Sometimes, you just want to get dolled up and splurge for brunch. And the place to do that? Panzano, located in the swanky Hotel Monaco downtown. This timeless Italian rendezvous has been garnering accolades a Mile High since opening more than fifteen years ago. And like a fine wine, this is one spot that only gets better with age.
While dinner at Panzano can be a more formal affair, weekend brunch mirrors the vibe of the hotel, where guests might just as easily roll out of bed and head downstairs in yoga pants or show up dressed to the nines — with no one giving as much as a sideways glance for either end of the spectrum. The dining room is a large space of serene grays, blown glass chandeliers and wallpaper depicting an Italian skyline punctuated by picture frames of varying sizes. It’s contemporary meets refined — a crowd pleaser for your mom, your mom’s mom and the whole family in general. The kitchen cranks up for one of the earlier brunches in town, so if the hunger pangs hit as soon as the sun goes up, you can join the jet set as early as 8 a.m. or stop by with the late-sleepers until 2:30 p.m. Either way, a reservation isn't a difficult score since the place is big and has been around long enough that it's off the radar of Denver's scenester horde.
Prices aren't listed on the brunch cocktail menu, generally a telling sign that you’re going to do some damage. Drinks range from $9 to $13 — priced for a captive hotel audience. If you're in a celebratory mood, bottomless bellinis or “un-bellinis” — for flavors other than peach — may be the way to go. Or just spring for Champagne because as the saying goes, brunch without bubbles is just a sad late breakfast.
Entree prices also hit downtown levels, running the gamut from $11 for a basic two-egg breakfast to $24 for fancier Italian fare. We stayed mid-range with a dolled-up Benedict and chicken gnocchi hash.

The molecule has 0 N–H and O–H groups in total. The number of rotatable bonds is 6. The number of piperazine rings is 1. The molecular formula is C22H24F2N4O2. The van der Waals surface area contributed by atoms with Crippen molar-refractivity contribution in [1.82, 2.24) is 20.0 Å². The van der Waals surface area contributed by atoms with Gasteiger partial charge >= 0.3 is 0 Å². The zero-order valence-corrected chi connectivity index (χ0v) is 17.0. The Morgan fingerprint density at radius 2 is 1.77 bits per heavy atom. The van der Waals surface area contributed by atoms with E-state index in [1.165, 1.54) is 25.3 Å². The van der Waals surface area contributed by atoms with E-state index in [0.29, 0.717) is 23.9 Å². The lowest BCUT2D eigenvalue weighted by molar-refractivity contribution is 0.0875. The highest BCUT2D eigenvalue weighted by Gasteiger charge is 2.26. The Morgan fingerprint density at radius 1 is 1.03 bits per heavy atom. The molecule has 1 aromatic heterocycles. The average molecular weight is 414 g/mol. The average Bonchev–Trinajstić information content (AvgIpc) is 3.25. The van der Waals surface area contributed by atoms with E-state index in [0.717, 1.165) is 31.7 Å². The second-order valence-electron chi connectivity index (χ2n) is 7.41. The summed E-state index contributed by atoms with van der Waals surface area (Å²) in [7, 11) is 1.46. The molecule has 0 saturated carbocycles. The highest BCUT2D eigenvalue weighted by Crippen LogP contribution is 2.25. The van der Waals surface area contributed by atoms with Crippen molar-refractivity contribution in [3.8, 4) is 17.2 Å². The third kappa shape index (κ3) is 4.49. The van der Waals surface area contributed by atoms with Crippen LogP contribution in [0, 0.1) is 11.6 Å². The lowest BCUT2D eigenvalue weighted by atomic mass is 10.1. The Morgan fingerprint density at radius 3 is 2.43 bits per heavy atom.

The Benedict featured two poached eggs over a thickly stuffed polenta cake layered with stringy mozzarella, prosciutto, roasted tomatoes, fontina and a topping of Prosecco Hollandaise, all atop an olive-oil-forward basil pesto. A complex dish bursting with flavors and textures, it's a dense and heavy dish for one, but a good option to share. The gnocchi hash was just the opposite: a dish we planned to share but that left us fighting over the last bite. Fine shreds of chicken confit were sautéed with a brunoise of red onions, peppers and fresh herbs along with bite-sized potato gnocchi topped with a sunny side up egg, roasted tomatoes and the same delicious Prosecco Hollandaise — the same sauce that added to the richness of the first dish which in the hash accentuated the light cohesiveness of the ingredients.
The surprising standout though? Toast made from honey-walnut and white breads baked fresh in-house every morning in a stone oven. Once you catch a glimpse into the bustling open kitchen, it really should come as no surprise why this is one doggone good loaf. Glistening with butter, the toast didn't even need the accompanying side of jam — almost an injustice as the honey in the bread sung with a sweetness of its own. Panzano's attention to something as basic as bread keeps this classic fresh.
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